Staff and students are expected to be fully conversant with school email. Not only do users need to check their email regularly enough so that they don’t miss important announcements but they also have to understand and apply the complex landscape of netiquette, respond to emails quickly (and politely) and action any instructions that they receive. Being on top of your email inbox has never been so important in schools. So why, whenever I help a member of staff or a student, do they have an email account that is bursting at the seams with often more than 1000 emails in their inbox? It seems that how email is managed in schools is, well, often not managed well.
This is a re-blog post originally posted by Stephen Wiles and published with kind permission.
The original post can be found here.
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The following list of 9 top-tips could make your use of school email even easier, more efficient and slightly less stressful. The following never gets taught to email users. Why? I’ve no idea as my suggestions are key to ensuring that school email users are getting the most from this core communication tool.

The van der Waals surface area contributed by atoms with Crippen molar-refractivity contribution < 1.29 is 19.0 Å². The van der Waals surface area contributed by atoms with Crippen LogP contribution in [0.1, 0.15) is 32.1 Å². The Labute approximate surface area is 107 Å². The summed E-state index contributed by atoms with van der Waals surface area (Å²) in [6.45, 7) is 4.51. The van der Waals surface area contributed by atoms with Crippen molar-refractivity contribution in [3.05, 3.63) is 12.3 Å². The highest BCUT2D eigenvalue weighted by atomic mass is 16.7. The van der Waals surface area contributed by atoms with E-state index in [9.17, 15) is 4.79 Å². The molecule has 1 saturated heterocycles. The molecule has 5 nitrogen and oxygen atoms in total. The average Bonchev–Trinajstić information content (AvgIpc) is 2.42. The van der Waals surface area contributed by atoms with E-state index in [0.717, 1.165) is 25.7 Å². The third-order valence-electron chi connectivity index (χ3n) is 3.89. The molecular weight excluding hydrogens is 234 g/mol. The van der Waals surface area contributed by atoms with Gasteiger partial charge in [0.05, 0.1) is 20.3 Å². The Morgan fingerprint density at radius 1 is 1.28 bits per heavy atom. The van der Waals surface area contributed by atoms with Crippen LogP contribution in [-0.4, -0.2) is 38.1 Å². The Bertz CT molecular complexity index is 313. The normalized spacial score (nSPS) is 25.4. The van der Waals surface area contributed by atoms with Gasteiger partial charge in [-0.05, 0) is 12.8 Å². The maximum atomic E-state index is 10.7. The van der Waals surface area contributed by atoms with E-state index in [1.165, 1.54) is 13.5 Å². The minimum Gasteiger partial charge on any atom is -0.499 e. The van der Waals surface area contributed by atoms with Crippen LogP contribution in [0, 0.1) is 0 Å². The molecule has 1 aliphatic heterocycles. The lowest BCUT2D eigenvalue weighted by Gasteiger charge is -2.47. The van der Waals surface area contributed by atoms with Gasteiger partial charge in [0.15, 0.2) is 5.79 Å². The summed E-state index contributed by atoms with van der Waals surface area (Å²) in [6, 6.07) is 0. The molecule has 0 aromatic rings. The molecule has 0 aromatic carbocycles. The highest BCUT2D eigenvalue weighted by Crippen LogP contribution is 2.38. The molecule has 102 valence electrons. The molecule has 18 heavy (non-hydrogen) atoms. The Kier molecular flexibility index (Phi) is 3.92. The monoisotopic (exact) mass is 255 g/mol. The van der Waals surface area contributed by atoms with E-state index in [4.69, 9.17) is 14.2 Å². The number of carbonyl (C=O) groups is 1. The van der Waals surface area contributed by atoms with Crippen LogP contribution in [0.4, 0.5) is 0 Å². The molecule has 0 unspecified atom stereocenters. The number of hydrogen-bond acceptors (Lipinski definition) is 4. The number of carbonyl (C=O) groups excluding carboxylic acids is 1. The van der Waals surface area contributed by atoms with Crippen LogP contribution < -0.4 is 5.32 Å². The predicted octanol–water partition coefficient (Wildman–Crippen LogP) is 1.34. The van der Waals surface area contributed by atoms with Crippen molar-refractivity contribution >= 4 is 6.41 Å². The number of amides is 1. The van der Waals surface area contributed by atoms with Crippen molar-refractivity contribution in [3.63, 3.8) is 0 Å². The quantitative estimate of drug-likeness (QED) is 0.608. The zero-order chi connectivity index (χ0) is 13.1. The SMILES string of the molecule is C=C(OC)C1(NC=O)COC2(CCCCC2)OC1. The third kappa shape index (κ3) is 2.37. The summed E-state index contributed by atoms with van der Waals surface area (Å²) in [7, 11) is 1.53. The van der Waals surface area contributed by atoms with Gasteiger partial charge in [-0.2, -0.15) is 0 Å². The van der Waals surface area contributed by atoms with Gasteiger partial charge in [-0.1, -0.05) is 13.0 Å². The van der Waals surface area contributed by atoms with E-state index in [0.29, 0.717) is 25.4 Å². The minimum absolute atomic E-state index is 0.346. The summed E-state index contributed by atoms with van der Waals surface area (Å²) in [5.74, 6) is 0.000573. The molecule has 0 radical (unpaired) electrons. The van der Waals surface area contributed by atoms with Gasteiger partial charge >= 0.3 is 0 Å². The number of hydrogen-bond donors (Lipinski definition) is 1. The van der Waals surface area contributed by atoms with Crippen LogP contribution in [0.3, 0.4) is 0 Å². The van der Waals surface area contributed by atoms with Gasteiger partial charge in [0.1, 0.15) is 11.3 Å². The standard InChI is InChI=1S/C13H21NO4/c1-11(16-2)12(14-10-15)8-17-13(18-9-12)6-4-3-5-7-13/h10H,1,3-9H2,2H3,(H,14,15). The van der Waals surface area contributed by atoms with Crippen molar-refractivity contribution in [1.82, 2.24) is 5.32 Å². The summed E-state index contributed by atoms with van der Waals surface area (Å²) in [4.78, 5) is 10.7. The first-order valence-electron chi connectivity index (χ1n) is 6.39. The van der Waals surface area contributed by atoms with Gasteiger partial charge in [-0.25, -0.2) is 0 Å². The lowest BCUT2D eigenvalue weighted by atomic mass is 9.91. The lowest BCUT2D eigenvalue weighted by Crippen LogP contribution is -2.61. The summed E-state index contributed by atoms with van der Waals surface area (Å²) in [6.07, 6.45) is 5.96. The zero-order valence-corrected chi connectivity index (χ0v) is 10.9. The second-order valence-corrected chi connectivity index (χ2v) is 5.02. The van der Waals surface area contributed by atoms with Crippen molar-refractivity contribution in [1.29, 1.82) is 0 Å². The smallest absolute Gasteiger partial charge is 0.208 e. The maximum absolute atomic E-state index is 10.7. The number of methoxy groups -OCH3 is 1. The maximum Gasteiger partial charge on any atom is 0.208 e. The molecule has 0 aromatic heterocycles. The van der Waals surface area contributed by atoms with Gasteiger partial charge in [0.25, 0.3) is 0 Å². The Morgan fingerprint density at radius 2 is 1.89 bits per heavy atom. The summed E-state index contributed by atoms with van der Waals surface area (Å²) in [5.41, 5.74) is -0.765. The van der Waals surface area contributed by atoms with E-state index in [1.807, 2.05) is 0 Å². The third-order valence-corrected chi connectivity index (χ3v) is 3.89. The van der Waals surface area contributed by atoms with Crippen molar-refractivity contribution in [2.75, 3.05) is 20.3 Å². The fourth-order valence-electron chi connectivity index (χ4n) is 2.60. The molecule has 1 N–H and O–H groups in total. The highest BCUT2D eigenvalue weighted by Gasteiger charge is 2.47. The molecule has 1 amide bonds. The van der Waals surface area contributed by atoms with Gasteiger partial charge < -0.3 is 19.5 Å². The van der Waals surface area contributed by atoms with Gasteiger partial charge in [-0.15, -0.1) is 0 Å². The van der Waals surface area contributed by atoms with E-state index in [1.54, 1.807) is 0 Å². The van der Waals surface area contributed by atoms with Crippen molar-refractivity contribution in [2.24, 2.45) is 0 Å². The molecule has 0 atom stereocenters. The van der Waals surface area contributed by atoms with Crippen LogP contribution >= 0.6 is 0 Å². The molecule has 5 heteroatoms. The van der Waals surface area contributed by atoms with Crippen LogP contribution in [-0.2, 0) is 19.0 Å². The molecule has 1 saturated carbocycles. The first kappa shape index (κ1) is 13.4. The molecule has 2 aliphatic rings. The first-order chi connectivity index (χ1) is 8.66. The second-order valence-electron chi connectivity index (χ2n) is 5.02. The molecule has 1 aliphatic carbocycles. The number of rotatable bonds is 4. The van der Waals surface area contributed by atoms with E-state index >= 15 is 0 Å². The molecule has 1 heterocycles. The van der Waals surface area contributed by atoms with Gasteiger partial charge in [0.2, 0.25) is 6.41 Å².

1) Treat each email like a piece of paper
Imagine if every email in your inbox was a piece of paper. How many pieces of paper would currently be on your desk? Ten, a hundred, more than a thousand? Just like a paper filing system, it’s essential to keep the number of emails in your inbox down. Treat your inbox as a ‘live inbox’ i.e. the only emails in it should be the ones you’ve yet to deal with. Anything else should either be deleted or moved to a relevant folder. If you need to find these emails again, they’ll be much easier to find in a suitable folder rather than trawling or searching through your inbox.
I suggest that your inbox should contain no more than 10 emails at the end of each day. Yes, you read that correctly; 10.
2) Flip the ‘date received’ column upside-down
By default, most email software puts the newest email at the top of the list of emails in the inbox. I’ve always found this very odd as it means the oldest emails (the ones that you really should have already dealt with) get pushed further down the pile. Change your settings so that the oldest emails appear at the top to encourage you to deal with them first.
3) Switch off that preview pane
Many software programs offer a ‘preview pane’, a place that shows you the content of an email when you single-click on it. This, on the face of it, sounds like a good idea. However, why do you need to ‘preview’ a message? The helpful bold and black highlight disappears once you’ve previewed a message. Why read a message, to ignore it, to only read it again later before you deal with it? Switch off the preview pane and only focus on what you need to be reading i.e. the messages you haven’t yet dealt with.
4) Don’t use the ‘importance’ tag